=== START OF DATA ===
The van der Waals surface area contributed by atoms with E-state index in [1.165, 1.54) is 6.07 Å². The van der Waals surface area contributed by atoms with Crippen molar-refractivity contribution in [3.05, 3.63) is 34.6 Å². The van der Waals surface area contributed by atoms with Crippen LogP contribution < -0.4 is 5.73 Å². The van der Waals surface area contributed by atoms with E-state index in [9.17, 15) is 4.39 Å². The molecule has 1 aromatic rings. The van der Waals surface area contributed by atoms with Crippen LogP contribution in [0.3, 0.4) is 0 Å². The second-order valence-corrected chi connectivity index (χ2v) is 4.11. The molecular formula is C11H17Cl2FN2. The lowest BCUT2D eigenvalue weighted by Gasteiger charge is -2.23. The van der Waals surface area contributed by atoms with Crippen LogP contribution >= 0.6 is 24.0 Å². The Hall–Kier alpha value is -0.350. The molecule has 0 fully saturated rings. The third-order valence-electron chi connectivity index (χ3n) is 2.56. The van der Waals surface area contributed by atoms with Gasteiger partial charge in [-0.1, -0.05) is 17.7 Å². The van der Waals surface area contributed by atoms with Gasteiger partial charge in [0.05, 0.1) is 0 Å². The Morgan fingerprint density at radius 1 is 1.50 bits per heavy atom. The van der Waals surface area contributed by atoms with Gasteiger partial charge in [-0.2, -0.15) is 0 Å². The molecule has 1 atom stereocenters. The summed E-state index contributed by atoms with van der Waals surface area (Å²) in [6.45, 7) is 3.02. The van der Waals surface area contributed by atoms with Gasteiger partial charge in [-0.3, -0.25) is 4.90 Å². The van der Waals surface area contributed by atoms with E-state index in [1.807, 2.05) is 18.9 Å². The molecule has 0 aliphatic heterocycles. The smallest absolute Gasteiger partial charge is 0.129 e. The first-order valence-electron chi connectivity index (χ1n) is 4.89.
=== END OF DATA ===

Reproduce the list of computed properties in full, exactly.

The van der Waals surface area contributed by atoms with E-state index in [1.165, 1.54) is 6.07 Å². The van der Waals surface area contributed by atoms with Crippen molar-refractivity contribution in [3.05, 3.63) is 34.6 Å². The van der Waals surface area contributed by atoms with Crippen LogP contribution < -0.4 is 5.73 Å². The van der Waals surface area contributed by atoms with E-state index in [9.17, 15) is 4.39 Å². The molecule has 1 aromatic rings. The van der Waals surface area contributed by atoms with Crippen LogP contribution in [0.3, 0.4) is 0 Å². The second-order valence-corrected chi connectivity index (χ2v) is 4.11. The molecular formula is C11H17Cl2FN2. The lowest BCUT2D eigenvalue weighted by Gasteiger charge is -2.23. The van der Waals surface area contributed by atoms with Crippen LogP contribution >= 0.6 is 24.0 Å². The Hall–Kier alpha value is -0.350. The molecule has 0 fully saturated rings. The third-order valence-electron chi connectivity index (χ3n) is 2.56. The van der Waals surface area contributed by atoms with Gasteiger partial charge in [-0.1, -0.05) is 17.7 Å². The van der Waals surface area contributed by atoms with Gasteiger partial charge in [0.05, 0.1) is 0 Å². The Morgan fingerprint density at radius 1 is 1.50 bits per heavy atom. The van der Waals surface area contributed by atoms with Gasteiger partial charge in [-0.2, -0.15) is 0 Å². The molecule has 1 atom stereocenters. The summed E-state index contributed by atoms with van der Waals surface area (Å²) in [6.45, 7) is 3.02. The van der Waals surface area contributed by atoms with Gasteiger partial charge in [-0.3, -0.25) is 4.90 Å². The van der Waals surface area contributed by atoms with E-state index in [1.807, 2.05) is 18.9 Å². The molecule has 0 aliphatic heterocycles. The smallest absolute Gasteiger partial charge is 0.129 e. The first-order valence-electron chi connectivity index (χ1n) is 4.89.